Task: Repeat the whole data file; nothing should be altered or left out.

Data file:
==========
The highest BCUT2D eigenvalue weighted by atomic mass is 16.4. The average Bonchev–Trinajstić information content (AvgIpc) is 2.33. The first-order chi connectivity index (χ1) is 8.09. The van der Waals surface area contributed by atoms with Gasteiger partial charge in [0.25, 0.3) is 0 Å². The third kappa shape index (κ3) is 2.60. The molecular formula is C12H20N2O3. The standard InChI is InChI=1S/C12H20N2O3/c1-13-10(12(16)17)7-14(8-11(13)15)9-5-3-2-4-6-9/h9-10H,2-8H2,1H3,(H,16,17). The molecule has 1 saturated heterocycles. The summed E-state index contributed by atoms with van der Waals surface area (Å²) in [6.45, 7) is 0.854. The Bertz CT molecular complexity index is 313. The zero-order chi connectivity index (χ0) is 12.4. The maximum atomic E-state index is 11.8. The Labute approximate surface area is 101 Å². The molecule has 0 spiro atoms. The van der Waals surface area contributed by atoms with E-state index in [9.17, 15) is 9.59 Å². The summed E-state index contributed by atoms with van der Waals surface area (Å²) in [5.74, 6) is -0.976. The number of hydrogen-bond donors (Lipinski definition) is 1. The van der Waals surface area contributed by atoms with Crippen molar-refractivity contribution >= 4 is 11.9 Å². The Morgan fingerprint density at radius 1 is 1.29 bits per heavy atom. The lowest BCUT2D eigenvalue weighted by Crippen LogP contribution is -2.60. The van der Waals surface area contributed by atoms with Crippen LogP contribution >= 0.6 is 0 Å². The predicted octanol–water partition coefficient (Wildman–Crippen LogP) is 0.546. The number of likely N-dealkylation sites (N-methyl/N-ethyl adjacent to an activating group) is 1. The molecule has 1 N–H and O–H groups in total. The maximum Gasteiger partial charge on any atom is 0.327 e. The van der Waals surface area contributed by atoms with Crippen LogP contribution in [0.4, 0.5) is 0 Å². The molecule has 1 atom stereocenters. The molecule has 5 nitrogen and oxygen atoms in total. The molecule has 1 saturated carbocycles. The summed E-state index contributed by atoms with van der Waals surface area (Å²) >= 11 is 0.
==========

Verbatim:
The highest BCUT2D eigenvalue weighted by atomic mass is 16.4. The average Bonchev–Trinajstić information content (AvgIpc) is 2.33. The first-order chi connectivity index (χ1) is 8.09. The van der Waals surface area contributed by atoms with Gasteiger partial charge in [0.25, 0.3) is 0 Å². The third kappa shape index (κ3) is 2.60. The molecular formula is C12H20N2O3. The standard InChI is InChI=1S/C12H20N2O3/c1-13-10(12(16)17)7-14(8-11(13)15)9-5-3-2-4-6-9/h9-10H,2-8H2,1H3,(H,16,17). The molecule has 1 saturated heterocycles. The summed E-state index contributed by atoms with van der Waals surface area (Å²) in [6.45, 7) is 0.854. The Bertz CT molecular complexity index is 313. The zero-order chi connectivity index (χ0) is 12.4. The maximum atomic E-state index is 11.8. The Labute approximate surface area is 101 Å². The molecule has 0 spiro atoms. The van der Waals surface area contributed by atoms with E-state index in [9.17, 15) is 9.59 Å². The summed E-state index contributed by atoms with van der Waals surface area (Å²) in [5.74, 6) is -0.976. The number of hydrogen-bond donors (Lipinski definition) is 1. The van der Waals surface area contributed by atoms with Crippen molar-refractivity contribution >= 4 is 11.9 Å². The Morgan fingerprint density at radius 1 is 1.29 bits per heavy atom. The lowest BCUT2D eigenvalue weighted by Crippen LogP contribution is -2.60. The van der Waals surface area contributed by atoms with Crippen LogP contribution >= 0.6 is 0 Å². The predicted octanol–water partition coefficient (Wildman–Crippen LogP) is 0.546. The number of likely N-dealkylation sites (N-methyl/N-ethyl adjacent to an activating group) is 1. The molecule has 1 N–H and O–H groups in total. The maximum Gasteiger partial charge on any atom is 0.327 e. The van der Waals surface area contributed by atoms with Crippen LogP contribution in [0.4, 0.5) is 0 Å². The molecule has 1 atom stereocenters. The molecule has 5 nitrogen and oxygen atoms in total. The molecule has 1 saturated carbocycles. The summed E-state index contributed by atoms with van der Waals surface area (Å²) >= 11 is 0.